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Rare is the elected official who maintains his or her support for term limits after actually winning the job, a fact evidenced by the paltry number of co-sponsors on the amendment introduced by Pat J. Toomey ’84 at the beginning of this Congress. To the surprise of no one, these advocates are (almost) all newly elected Republicans, the demographic in the Senate with the least to lose from imposing limitations that would most immediately affect their more senior colleagues (perhaps putting some Democratic-held seats in play). While it is easy to mask political expediency sub specie boni, politicians of all stripes should embrace the principle of term limits, regardless of its impact on their career intentions.
The argument against term limits is so well known that it has become axiomatic. Such restrictions on the membership of legislative bodies, it is insisted, would eliminate officials just as they’ve grown knowledgeable about key issues and influential among their peers. Term limits also would be anathema to democracy, as they necessarily restrict the choices present to voters. “We already have term limits,” opponents assert, dutifully providing a civics lesson to the 75 percent of Americans that support curbing the amount of time their leaders can spend living off their dime. “They’re called elections!”
Anyone who makes this latter argument has either a jejune understanding of political science or, more plausibly, is an elected official himself. Only a starry-eyed tyro to the workings of the world could possibly contend with a straight face that elections currently provide citizens with the unrestrained ability to choose new representatives. After all, the advantage of incumbency is well documented throughout American history. To see it, one need look no further than the past election, when over three-fourths of those in Congress were reelected, despite the body’s 9 percent approval rating—a figure making it less popular than colonoscopies, used car salesmen, and lice. As it turns out, it is a lot easier to run for office when your living expenses are already footed by Uncle Sam.
The other argument in opposition to term limits is more difficult to discredit. The notion that a politician gets better at his job the longer he does it is intuitive—that’s true of every professional. However, one has to remember that public service is not just any profession but rather the embodiment of governing principles. Term limits would downplay the role of individuals’ influence in the legislative bodies. Do we really want our laws to be determined by which states have delegations most likely to be found in a Georgetown geriatric ward?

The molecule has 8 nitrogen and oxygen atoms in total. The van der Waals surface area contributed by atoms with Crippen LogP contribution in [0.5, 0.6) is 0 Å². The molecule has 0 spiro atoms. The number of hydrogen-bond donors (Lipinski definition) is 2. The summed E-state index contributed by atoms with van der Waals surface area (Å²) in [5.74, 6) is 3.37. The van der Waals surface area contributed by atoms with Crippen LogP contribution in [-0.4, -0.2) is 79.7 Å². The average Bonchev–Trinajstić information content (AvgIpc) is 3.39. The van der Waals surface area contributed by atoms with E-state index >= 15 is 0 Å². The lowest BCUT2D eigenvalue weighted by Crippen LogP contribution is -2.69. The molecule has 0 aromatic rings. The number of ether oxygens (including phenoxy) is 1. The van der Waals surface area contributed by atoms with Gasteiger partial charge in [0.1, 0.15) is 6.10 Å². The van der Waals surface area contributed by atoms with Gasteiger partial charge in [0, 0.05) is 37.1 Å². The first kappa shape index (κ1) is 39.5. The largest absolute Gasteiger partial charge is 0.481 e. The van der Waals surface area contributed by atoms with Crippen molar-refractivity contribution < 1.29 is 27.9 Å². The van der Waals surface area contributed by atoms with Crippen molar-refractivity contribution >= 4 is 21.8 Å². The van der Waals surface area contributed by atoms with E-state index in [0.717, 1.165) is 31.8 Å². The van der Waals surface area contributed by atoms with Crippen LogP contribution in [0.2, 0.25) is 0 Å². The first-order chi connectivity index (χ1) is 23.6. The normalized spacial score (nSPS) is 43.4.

For years, Hawaii held outsize sway in the Senate due to the high positions held by superannuated veterans Daniel K. Akaka and Daniel K. Inouye, the latter of which had represented the islands since they achieved statehood in 1959. While citizens of the 11th-least populous state did not bemoan the importance of influence in Congress at any point during the last half-century, the simultaneity of Inouye’s death and Akaka’s retirement has put them in the precarious position in which no one in their entire Congressional delegation has served for longer than two years. This could pose a bit of an issue for the state that currently receives the fourth-most taxpayer dollars.
Opponents of term limits often paint the picture of a hapless naïf with big dreams walking into Congress unable to deal with the diversity and subtlety of issues that the experienced professionals have spent years learning. Again this viewpoint is both too idealistic and fundamentally dishonest about the real-world apparatus of the legislative branch of the United States government. Members of Congress do not live in some cloistered world, à la the Supreme Court, in which the ideas manifest in their policy proposals are purely their own. Rather, they turn to staff lawyers to craft bills on issues they want to support. Most don’t even read the bills they are supposed to be making informed decisions on. This is not because they are congressional tenderfoots, but rather because the current proceedings do not provide enough time to carefully examine the thousands of bills introduced each year.
The reason that term limit legislation continually dies in Congress is obvious. It is poison hemlock, and, unfortunately, so few of our elected officials are veritable Socratics. Too many politicians look at Congress as a way to increase their statuses and pad their pocketbooks. The argument that the Methuselahs of D.C. are the only ones who can tackle the nation’s problems is a sophomoric one. We manage to find a new and capable president every eight years; there is no reason we can’t find fresh blood from each state to protect the nation’s interests. Besides, it’s not like there isn’t already a professional government class in the district ready to help the newbies out.
John F. M. Kocsis ’15, a Crimson editorial executive, is a government concentrator in Eliot House.
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